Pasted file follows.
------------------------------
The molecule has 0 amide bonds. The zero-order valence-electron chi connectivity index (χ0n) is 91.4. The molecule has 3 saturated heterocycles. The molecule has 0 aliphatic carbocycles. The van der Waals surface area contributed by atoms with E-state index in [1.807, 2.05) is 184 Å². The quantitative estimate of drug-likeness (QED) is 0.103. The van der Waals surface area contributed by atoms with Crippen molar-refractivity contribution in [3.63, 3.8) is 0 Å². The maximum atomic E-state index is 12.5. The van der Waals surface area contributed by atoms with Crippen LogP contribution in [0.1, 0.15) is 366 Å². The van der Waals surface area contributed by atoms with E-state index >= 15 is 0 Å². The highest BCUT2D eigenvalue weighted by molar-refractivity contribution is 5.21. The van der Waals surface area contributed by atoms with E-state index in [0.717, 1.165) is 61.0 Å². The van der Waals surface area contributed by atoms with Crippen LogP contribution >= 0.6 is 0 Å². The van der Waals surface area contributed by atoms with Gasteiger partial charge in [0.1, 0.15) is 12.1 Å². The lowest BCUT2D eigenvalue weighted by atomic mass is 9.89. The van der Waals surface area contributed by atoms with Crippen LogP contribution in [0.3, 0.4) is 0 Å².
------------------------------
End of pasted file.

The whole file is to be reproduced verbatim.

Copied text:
The molecule has 0 amide bonds. The zero-order valence-electron chi connectivity index (χ0n) is 91.4. The molecule has 3 saturated heterocycles. The molecule has 0 aliphatic carbocycles. The van der Waals surface area contributed by atoms with E-state index in [1.807, 2.05) is 184 Å². The quantitative estimate of drug-likeness (QED) is 0.103. The van der Waals surface area contributed by atoms with Crippen molar-refractivity contribution in [3.63, 3.8) is 0 Å². The maximum atomic E-state index is 12.5. The van der Waals surface area contributed by atoms with Crippen LogP contribution in [0.1, 0.15) is 366 Å². The van der Waals surface area contributed by atoms with E-state index >= 15 is 0 Å². The highest BCUT2D eigenvalue weighted by molar-refractivity contribution is 5.21. The van der Waals surface area contributed by atoms with E-state index in [0.717, 1.165) is 61.0 Å². The van der Waals surface area contributed by atoms with Crippen LogP contribution >= 0.6 is 0 Å². The van der Waals surface area contributed by atoms with Gasteiger partial charge in [0.1, 0.15) is 12.1 Å². The lowest BCUT2D eigenvalue weighted by atomic mass is 9.89. The van der Waals surface area contributed by atoms with Crippen LogP contribution in [0.3, 0.4) is 0 Å².